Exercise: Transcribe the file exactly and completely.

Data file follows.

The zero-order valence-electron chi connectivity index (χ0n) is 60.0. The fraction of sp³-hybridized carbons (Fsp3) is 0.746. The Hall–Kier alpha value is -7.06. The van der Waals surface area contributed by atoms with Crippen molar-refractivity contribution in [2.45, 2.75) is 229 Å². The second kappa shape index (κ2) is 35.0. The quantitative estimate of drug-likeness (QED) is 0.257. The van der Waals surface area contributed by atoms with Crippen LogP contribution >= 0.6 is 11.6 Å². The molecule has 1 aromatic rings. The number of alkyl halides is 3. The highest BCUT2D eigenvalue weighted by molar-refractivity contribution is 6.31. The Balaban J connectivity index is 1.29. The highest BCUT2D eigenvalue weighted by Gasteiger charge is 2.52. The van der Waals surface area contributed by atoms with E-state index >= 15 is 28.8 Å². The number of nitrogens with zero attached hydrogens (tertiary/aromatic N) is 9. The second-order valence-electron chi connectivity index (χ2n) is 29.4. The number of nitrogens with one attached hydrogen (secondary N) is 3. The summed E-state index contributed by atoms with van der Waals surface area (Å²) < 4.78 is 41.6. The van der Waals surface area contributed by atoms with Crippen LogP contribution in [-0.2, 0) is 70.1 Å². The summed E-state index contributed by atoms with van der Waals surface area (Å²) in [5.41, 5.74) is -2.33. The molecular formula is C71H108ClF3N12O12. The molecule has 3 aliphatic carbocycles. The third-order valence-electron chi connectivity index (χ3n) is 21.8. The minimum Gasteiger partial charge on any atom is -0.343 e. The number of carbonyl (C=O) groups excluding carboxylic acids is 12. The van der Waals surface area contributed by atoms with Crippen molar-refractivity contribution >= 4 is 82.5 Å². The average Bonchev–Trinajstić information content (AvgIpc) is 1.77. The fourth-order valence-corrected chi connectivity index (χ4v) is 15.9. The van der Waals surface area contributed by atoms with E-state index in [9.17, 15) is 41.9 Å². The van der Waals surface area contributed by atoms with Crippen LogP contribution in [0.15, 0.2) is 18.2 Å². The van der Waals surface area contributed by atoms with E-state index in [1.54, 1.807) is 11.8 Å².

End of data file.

The zero-order valence-electron chi connectivity index (χ0n) is 60.0. The fraction of sp³-hybridized carbons (Fsp3) is 0.746. The Hall–Kier alpha value is -7.06. The van der Waals surface area contributed by atoms with Crippen molar-refractivity contribution in [2.45, 2.75) is 229 Å². The second kappa shape index (κ2) is 35.0. The quantitative estimate of drug-likeness (QED) is 0.257. The van der Waals surface area contributed by atoms with Crippen LogP contribution >= 0.6 is 11.6 Å². The molecule has 1 aromatic rings. The number of alkyl halides is 3. The highest BCUT2D eigenvalue weighted by molar-refractivity contribution is 6.31. The Balaban J connectivity index is 1.29. The highest BCUT2D eigenvalue weighted by Gasteiger charge is 2.52. The van der Waals surface area contributed by atoms with E-state index >= 15 is 28.8 Å². The number of nitrogens with zero attached hydrogens (tertiary/aromatic N) is 9. The second-order valence-electron chi connectivity index (χ2n) is 29.4. The number of nitrogens with one attached hydrogen (secondary N) is 3. The summed E-state index contributed by atoms with van der Waals surface area (Å²) < 4.78 is 41.6. The van der Waals surface area contributed by atoms with Crippen LogP contribution in [-0.2, 0) is 70.1 Å². The summed E-state index contributed by atoms with van der Waals surface area (Å²) in [5.41, 5.74) is -2.33. The molecular formula is C71H108ClF3N12O12. The molecule has 3 aliphatic carbocycles. The third-order valence-electron chi connectivity index (χ3n) is 21.8. The minimum Gasteiger partial charge on any atom is -0.343 e. The number of carbonyl (C=O) groups excluding carboxylic acids is 12. The van der Waals surface area contributed by atoms with Crippen molar-refractivity contribution >= 4 is 82.5 Å². The average Bonchev–Trinajstić information content (AvgIpc) is 1.77. The fourth-order valence-corrected chi connectivity index (χ4v) is 15.9. The van der Waals surface area contributed by atoms with E-state index in [9.17, 15) is 41.9 Å². The van der Waals surface area contributed by atoms with Crippen LogP contribution in [0.15, 0.2) is 18.2 Å². The van der Waals surface area contributed by atoms with E-state index in [1.54, 1.807) is 11.8 Å².